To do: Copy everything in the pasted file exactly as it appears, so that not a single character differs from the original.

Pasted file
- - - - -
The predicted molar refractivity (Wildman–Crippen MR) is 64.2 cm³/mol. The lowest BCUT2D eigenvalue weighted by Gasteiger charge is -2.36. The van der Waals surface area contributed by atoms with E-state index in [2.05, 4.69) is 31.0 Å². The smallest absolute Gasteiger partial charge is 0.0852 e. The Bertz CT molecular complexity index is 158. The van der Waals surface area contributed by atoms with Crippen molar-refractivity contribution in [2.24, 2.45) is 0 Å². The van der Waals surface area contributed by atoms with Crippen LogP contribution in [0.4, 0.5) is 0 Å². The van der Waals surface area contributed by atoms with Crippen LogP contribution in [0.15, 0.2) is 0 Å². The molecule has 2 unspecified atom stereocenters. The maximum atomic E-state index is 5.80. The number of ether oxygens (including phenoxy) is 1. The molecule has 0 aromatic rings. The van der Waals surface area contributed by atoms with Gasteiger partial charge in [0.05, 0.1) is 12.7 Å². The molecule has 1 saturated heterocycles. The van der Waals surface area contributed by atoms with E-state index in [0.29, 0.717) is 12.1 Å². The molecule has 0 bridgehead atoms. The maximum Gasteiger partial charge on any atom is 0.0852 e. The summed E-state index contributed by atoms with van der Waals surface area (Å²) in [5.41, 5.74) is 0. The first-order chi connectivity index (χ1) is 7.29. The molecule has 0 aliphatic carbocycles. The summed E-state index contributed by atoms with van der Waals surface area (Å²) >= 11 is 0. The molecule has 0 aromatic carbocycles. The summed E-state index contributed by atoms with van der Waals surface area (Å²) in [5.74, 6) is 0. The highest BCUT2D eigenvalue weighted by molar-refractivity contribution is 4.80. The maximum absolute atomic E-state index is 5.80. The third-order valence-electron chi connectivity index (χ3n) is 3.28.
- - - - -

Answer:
The predicted molar refractivity (Wildman–Crippen MR) is 64.2 cm³/mol. The lowest BCUT2D eigenvalue weighted by Gasteiger charge is -2.36. The van der Waals surface area contributed by atoms with E-state index in [2.05, 4.69) is 31.0 Å². The smallest absolute Gasteiger partial charge is 0.0852 e. The Bertz CT molecular complexity index is 158. The van der Waals surface area contributed by atoms with Crippen molar-refractivity contribution in [2.24, 2.45) is 0 Å². The van der Waals surface area contributed by atoms with Crippen LogP contribution in [0.4, 0.5) is 0 Å². The van der Waals surface area contributed by atoms with Crippen LogP contribution in [0.15, 0.2) is 0 Å². The molecule has 2 unspecified atom stereocenters. The maximum atomic E-state index is 5.80. The number of ether oxygens (including phenoxy) is 1. The molecule has 0 aromatic rings. The van der Waals surface area contributed by atoms with Gasteiger partial charge in [0.05, 0.1) is 12.7 Å². The molecule has 1 saturated heterocycles. The van der Waals surface area contributed by atoms with E-state index in [0.29, 0.717) is 12.1 Å². The molecule has 0 bridgehead atoms. The maximum Gasteiger partial charge on any atom is 0.0852 e. The summed E-state index contributed by atoms with van der Waals surface area (Å²) in [5.41, 5.74) is 0. The first-order chi connectivity index (χ1) is 7.29. The molecule has 0 aliphatic carbocycles. The summed E-state index contributed by atoms with van der Waals surface area (Å²) >= 11 is 0. The molecule has 0 aromatic carbocycles. The summed E-state index contributed by atoms with van der Waals surface area (Å²) in [5.74, 6) is 0. The highest BCUT2D eigenvalue weighted by molar-refractivity contribution is 4.80. The maximum absolute atomic E-state index is 5.80. The third-order valence-electron chi connectivity index (χ3n) is 3.28.